The section of the Take a Year Off Contest's rules that were cited in the disqualification were: "Finalists are prohibited from obtaining votes for any Submission and Video by any fraudulent or inappropriate means, including, without limitation, offering prizes or other inducements to members of the public, vote farming, or any other activity that artificially inflates such Finalists' votes as determined by Sponsor in its sole discretion."
There are some very clear ways that people can break these rules. Paying for votes, using fake Facebook accounts to get more votes, giving away prizes or the chance to win prizes for people who vote -- those are clear violations.
It's fairly clear that the entrants are encouraged to ask people to vote for their entry. But the boundaries for asking for those votes are not clear in those rules -- not to me, and not to the disqualified entrant, who is a lawyer himself, and who took pains to follow the rules to the letter. I guess that no one would call it cheating if entrants would ask for votes on their Facebook pages, right? But would it be OK if they created a separate Facebook page or event to reach a broader audience? Would it be OK to send an email to their friends? What if they were on a large email list, like the PGA newsletter list that apparently helped an entrant win a $10,000 prize in a former Pampered Pet Contest? Could you take out a billboard to ask people to vote? Is simply asking people to tell you if they are also in contests, without even promising to vote back, an inducement? If you asked your mom to vote for you in a contest where the prize was a trip, and said you'd take her if you won, enough to get you disqualified for inducement? If you told your friends you'd buy them a round of drinks with cash you won an inducement?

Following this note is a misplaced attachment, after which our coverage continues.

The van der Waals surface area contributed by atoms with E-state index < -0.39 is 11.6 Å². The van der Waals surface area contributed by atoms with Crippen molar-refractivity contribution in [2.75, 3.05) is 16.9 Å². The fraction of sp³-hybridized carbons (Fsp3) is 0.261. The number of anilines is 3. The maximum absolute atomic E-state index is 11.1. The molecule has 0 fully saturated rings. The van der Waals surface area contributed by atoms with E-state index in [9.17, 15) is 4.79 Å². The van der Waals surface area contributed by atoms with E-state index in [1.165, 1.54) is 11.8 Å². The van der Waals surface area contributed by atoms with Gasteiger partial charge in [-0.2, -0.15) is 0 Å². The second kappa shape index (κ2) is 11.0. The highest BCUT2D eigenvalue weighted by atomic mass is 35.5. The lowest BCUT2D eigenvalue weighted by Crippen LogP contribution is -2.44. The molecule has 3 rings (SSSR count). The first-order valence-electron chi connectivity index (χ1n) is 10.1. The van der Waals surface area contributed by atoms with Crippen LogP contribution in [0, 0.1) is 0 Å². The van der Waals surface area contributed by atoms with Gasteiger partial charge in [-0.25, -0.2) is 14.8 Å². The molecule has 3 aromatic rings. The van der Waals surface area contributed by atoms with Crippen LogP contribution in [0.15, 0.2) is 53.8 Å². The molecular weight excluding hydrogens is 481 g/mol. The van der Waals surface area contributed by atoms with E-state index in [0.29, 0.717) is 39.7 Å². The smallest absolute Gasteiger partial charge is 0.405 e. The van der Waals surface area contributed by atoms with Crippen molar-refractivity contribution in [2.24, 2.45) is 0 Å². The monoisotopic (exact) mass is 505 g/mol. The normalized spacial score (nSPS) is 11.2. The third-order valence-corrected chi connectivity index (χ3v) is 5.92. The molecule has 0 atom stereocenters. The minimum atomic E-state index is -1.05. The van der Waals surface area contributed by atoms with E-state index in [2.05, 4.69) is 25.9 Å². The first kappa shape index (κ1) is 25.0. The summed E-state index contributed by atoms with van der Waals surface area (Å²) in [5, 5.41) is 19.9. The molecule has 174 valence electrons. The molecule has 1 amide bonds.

I think it's a very interesting case, because on one hand, the companies WANT people to go out and drum up votes. On the other hand, they don't want any bad PR. They take a real risk when they leave the winner up to the public, and I wish they wouldn't do it. They can easily make voting a part of a contest, without it being a deciding factor. If you want to win a big prize like this, you simply have to reach more than your immediate friends and family.
In my opinion, the sponsor's rules were not clear enough. If they did not want people to exchange votes, they should have spelled it out. I have the feeling that if other people hadn't accused the winner of cheating, there would have been no problem awarding the prize.
The winner also had a good point in saying that some of the other finalists had broken specific rules in the contest, about the length of time of entries, the use of stock images in entries, and more. According to Theodore Scott, those entrants were not disqualified, whereas he was disqualified for a much more nebulous clause in the contest. Is it OK for the winning entry to have broken a rule that actually was spelled out?
The sponsor was smart enough to leave the rules open-ended, so they could disqualify for nearly any reason they chose, so they are probably within their legal rights. But wouldn't it have been better all around if the contestants acting in good faith would know what they could and couldn't do under the rules?
It's also an important reminder to everyone who enters contests. Reading and understanding the rules is vital. If you have any questions, be sure to contact the sweepstakes sponsor.
What do you think? Do you think that Gold Peak Tea should have disqualified Theodore Scott? What do you think about how voting is used in contests? Click on the "Comments" link below to share your thoughts!
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